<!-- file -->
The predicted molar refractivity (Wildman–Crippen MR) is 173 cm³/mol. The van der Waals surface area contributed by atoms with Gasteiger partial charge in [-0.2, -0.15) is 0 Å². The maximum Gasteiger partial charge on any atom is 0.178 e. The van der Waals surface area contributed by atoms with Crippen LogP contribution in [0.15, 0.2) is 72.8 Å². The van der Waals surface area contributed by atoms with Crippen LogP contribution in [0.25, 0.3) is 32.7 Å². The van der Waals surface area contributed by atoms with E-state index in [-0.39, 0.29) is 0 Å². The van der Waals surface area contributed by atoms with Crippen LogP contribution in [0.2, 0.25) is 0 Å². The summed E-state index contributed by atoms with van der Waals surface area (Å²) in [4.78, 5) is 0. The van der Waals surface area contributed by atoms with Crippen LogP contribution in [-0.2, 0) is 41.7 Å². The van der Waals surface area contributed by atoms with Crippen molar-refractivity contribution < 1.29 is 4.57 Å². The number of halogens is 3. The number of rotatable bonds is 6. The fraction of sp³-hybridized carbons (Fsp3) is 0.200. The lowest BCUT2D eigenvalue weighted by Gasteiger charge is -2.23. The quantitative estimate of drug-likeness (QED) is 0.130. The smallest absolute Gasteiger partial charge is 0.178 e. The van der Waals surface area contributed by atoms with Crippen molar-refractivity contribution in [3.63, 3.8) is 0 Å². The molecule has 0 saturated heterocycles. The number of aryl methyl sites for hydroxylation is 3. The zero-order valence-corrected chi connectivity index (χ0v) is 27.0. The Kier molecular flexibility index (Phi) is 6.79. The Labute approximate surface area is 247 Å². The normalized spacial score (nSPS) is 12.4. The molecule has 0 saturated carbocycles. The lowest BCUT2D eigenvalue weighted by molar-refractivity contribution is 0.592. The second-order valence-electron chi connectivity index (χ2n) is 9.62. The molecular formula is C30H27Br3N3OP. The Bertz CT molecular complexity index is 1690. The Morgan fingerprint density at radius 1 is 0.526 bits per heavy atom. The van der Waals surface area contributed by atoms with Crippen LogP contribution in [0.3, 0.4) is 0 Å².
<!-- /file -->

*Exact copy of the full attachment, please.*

The predicted molar refractivity (Wildman–Crippen MR) is 173 cm³/mol. The van der Waals surface area contributed by atoms with Gasteiger partial charge in [-0.2, -0.15) is 0 Å². The maximum Gasteiger partial charge on any atom is 0.178 e. The van der Waals surface area contributed by atoms with Crippen LogP contribution in [0.15, 0.2) is 72.8 Å². The van der Waals surface area contributed by atoms with Crippen LogP contribution in [0.25, 0.3) is 32.7 Å². The van der Waals surface area contributed by atoms with E-state index in [-0.39, 0.29) is 0 Å². The van der Waals surface area contributed by atoms with Crippen LogP contribution in [0.2, 0.25) is 0 Å². The summed E-state index contributed by atoms with van der Waals surface area (Å²) in [4.78, 5) is 0. The van der Waals surface area contributed by atoms with Crippen LogP contribution in [-0.2, 0) is 41.7 Å². The van der Waals surface area contributed by atoms with Crippen molar-refractivity contribution < 1.29 is 4.57 Å². The number of halogens is 3. The number of rotatable bonds is 6. The fraction of sp³-hybridized carbons (Fsp3) is 0.200. The lowest BCUT2D eigenvalue weighted by Gasteiger charge is -2.23. The quantitative estimate of drug-likeness (QED) is 0.130. The smallest absolute Gasteiger partial charge is 0.178 e. The van der Waals surface area contributed by atoms with Crippen molar-refractivity contribution in [3.63, 3.8) is 0 Å². The molecule has 0 saturated heterocycles. The number of aryl methyl sites for hydroxylation is 3. The zero-order valence-corrected chi connectivity index (χ0v) is 27.0. The Kier molecular flexibility index (Phi) is 6.79. The Labute approximate surface area is 247 Å². The normalized spacial score (nSPS) is 12.4. The molecule has 0 saturated carbocycles. The lowest BCUT2D eigenvalue weighted by molar-refractivity contribution is 0.592. The second-order valence-electron chi connectivity index (χ2n) is 9.62. The molecular formula is C30H27Br3N3OP. The Bertz CT molecular complexity index is 1690. The Morgan fingerprint density at radius 1 is 0.526 bits per heavy atom. The van der Waals surface area contributed by atoms with Crippen LogP contribution in [0.3, 0.4) is 0 Å².